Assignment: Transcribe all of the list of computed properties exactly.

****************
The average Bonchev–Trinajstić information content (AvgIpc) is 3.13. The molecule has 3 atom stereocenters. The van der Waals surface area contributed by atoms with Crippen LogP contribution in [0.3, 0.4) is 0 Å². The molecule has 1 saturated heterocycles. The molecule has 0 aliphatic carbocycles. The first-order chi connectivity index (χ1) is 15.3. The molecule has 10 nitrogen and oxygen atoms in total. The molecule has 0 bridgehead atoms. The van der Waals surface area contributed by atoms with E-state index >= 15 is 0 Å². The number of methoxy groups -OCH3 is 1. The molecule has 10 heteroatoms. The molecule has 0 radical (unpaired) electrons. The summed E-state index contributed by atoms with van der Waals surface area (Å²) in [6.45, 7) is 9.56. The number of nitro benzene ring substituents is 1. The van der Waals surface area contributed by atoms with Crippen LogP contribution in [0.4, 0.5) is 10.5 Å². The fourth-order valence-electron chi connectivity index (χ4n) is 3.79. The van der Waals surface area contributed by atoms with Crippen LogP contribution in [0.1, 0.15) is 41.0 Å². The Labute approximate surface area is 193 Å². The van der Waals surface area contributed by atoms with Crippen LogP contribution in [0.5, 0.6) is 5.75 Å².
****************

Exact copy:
The average Bonchev–Trinajstić information content (AvgIpc) is 3.13. The molecule has 3 atom stereocenters. The van der Waals surface area contributed by atoms with Crippen LogP contribution in [0.3, 0.4) is 0 Å². The molecule has 1 saturated heterocycles. The molecule has 0 aliphatic carbocycles. The first-order chi connectivity index (χ1) is 15.3. The molecule has 10 nitrogen and oxygen atoms in total. The molecule has 0 bridgehead atoms. The van der Waals surface area contributed by atoms with E-state index >= 15 is 0 Å². The number of methoxy groups -OCH3 is 1. The molecule has 10 heteroatoms. The molecule has 0 radical (unpaired) electrons. The summed E-state index contributed by atoms with van der Waals surface area (Å²) in [6.45, 7) is 9.56. The number of nitro benzene ring substituents is 1. The van der Waals surface area contributed by atoms with Crippen LogP contribution in [0.4, 0.5) is 10.5 Å². The fourth-order valence-electron chi connectivity index (χ4n) is 3.79. The van der Waals surface area contributed by atoms with Crippen LogP contribution in [0.1, 0.15) is 41.0 Å². The Labute approximate surface area is 193 Å². The van der Waals surface area contributed by atoms with Crippen LogP contribution in [0.5, 0.6) is 5.75 Å².